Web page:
Walt & El Grupo kicks off with some wonderful material: audio of Walt Disney himself. Throughout the first 20 or so
minutes, I was transfixed, both by the story, concerning a strike by the animators at the studio and by Walt's description of
how he was affected by watching animators and artists he liked very much tearing him down as an impersonal businessman. The
rest of the movie shows us wonderful sights, like a bustling dance hall in Brazil and the numerous sketches and drawings the
talented artists Disney brought with him created while they were away. After those opening 20 minutes, though, Walt & El
Grupo feels like an overextended chunk of a longer movie just floating out on its own, lacking in any real focus.
In the middle of World War II, President Roosevelt was worried about the potential turn in South America towards Nazi ideals,
and so he introduced the Good Neighbor Policy to try and create a cultural exchange between us and them. At first, Disney was
reluctant: the strike continued, and his studio was low on funds. The government offered to help bankroll any shorts that sprung from the trip, and with that, Walt, his wife and 16 animators were taking the trip to what they referred to as the "A-B-C's" of the country: Argentina, Brazil and Chile.
I'm not a Disney buff, and I'm too young to have seen Walt's TV appearances (I've seen a couple, but I was probably about four). For me, Walt & El Grupo is one of the first extensive looks at the animator I've gotten to see, and he seems like one of the more charming and friendly men the movie industry has ever had. The look of joy on his face is infectious as he celebrates with the various people he meets and learns about their culture. It's also amazing to see the sketches of the people and places he visits, not just from Walt but from all of the artists he brought along, which vary greatly in style and tone. Artist Mary Blair's work in particular is a perfect blend of fine art and the classic Disney style.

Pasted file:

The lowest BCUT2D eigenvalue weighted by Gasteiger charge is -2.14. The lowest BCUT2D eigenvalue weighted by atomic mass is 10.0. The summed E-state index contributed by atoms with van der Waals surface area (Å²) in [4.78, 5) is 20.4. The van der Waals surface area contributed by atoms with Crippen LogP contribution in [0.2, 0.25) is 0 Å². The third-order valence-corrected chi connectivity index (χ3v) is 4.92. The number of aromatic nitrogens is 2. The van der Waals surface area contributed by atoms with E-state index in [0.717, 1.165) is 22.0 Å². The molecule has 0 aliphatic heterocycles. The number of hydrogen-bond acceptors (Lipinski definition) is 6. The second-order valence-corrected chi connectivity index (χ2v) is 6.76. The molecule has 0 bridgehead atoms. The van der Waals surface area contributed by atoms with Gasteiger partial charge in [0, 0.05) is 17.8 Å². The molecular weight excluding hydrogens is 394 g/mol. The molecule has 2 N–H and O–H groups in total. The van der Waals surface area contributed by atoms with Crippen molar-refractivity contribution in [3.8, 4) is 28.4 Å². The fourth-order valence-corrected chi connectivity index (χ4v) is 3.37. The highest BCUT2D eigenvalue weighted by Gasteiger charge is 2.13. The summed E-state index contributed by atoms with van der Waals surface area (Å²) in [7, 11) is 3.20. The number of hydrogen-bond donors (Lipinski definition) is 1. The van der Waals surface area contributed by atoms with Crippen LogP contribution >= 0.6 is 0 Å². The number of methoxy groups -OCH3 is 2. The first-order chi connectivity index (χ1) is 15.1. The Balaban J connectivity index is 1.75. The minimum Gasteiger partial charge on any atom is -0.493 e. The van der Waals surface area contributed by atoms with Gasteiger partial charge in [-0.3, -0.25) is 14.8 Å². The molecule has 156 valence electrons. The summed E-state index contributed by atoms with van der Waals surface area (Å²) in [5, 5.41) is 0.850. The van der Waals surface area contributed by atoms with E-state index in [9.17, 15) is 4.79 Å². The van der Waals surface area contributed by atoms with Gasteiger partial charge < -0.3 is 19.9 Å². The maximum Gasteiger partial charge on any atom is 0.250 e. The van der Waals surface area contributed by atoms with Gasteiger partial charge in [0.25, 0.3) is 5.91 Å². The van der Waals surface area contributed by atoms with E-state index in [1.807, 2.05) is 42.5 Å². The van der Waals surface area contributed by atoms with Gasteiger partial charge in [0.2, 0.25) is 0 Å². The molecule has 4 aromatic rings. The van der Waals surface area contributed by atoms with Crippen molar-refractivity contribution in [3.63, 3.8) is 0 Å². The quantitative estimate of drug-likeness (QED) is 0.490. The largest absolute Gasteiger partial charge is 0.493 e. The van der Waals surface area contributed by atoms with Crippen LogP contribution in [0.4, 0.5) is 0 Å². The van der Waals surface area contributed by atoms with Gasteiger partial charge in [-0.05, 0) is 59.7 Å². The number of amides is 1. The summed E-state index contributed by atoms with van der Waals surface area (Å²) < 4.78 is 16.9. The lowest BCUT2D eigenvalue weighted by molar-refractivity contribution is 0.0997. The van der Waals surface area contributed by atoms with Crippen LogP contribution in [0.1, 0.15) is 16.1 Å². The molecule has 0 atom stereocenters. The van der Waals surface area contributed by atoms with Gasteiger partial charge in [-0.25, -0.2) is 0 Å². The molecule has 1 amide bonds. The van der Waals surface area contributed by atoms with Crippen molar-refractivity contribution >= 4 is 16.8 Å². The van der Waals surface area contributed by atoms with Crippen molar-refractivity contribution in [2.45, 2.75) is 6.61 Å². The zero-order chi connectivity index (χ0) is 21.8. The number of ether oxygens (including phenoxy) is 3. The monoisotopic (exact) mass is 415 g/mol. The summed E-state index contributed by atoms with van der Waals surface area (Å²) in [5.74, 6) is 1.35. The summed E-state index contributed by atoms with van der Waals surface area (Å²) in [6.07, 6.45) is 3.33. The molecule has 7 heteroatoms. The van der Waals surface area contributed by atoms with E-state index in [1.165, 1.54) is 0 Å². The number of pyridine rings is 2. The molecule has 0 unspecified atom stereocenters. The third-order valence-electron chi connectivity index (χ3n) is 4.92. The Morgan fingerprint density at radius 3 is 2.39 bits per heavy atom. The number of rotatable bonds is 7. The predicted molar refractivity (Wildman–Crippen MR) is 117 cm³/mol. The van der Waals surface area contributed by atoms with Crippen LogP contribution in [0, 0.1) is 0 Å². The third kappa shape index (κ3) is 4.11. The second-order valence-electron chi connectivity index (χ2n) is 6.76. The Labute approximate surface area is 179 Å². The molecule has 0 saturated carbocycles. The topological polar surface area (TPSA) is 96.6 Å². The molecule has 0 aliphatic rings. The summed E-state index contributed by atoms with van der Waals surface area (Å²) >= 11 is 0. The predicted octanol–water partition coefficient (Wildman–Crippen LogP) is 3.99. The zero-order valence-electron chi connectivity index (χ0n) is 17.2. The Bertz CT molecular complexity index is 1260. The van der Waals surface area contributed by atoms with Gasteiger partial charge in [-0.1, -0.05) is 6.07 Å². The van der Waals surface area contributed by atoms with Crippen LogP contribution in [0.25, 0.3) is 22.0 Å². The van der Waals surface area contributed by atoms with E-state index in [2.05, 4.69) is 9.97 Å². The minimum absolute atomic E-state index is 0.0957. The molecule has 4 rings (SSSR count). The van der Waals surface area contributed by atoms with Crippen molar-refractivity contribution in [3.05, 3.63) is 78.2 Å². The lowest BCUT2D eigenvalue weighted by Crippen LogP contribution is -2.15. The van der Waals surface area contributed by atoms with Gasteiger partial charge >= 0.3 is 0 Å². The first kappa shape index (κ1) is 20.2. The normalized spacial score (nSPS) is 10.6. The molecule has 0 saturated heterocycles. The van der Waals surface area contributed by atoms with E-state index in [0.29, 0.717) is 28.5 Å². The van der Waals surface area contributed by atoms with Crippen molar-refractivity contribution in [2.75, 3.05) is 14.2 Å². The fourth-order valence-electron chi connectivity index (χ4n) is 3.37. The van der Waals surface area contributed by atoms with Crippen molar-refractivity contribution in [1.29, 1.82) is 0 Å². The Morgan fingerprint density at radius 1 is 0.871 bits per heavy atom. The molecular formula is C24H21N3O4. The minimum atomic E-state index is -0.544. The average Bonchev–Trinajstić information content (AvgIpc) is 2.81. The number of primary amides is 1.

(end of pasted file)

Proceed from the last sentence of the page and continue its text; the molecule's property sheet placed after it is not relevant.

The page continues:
There are also great stories from a few of the South American people who met Disney on his journey. Not surprisingly, some of these stories are related by surviving sons and daughters, but they help fill in an outside perspective of what Disney was like on his journey. As the film is being released by Walt Disney Pictures, it would be easy to accuse the studio of presenting a "good news only" version of the story -- certainly not propaganda, but definitely a retelling with any speed bumps left out, but the black-and-white footage and photographs of "Walt and el grupo" on the journey seem so vivid and joyful it's hard to imagine that anything particularly sinister is being covered up.
Unfortunately, the journey is more of an experience than a story. The group visits the three countries on their 10-week tour, and the documentary covers each stop sequentially. After the first few stops, it becomes clear that each stop is going to follow essentially the same arc, and the movie begins to become monotonous. Writer/director Theodore Thomas is clearly invested in Disney, having directed the famous documentary Frank and Ollie, about two of Disney's most famous animators, and I'm sure for him, hearing these stories is all the hook he feels his movie needs. To me, it seems like more explanation of these people and their overall place in the grand scheme of things would really help invigorate the movie's second half. The Disney audio also vanishes, and some of the film becomes heavy on montages. Almost criminally, the majority of footage from "Saludos Amigos" and "The Three Caballeros" is also held back until the very end, when it might have worked better spliced in throughout the film.
For animation history fans and Walt Disney addicts, Walt & El Grupo will probably scoot over the speed bumps and potholes without any problems. Even general audiences will likely find it hard to resist some of the celebratory images packed into the movie; this is nothing if not a feel-good film. Alas, it feels more like it should be an hour-long episode in a miniseries about Disney's life and career rather than a feature-length film.
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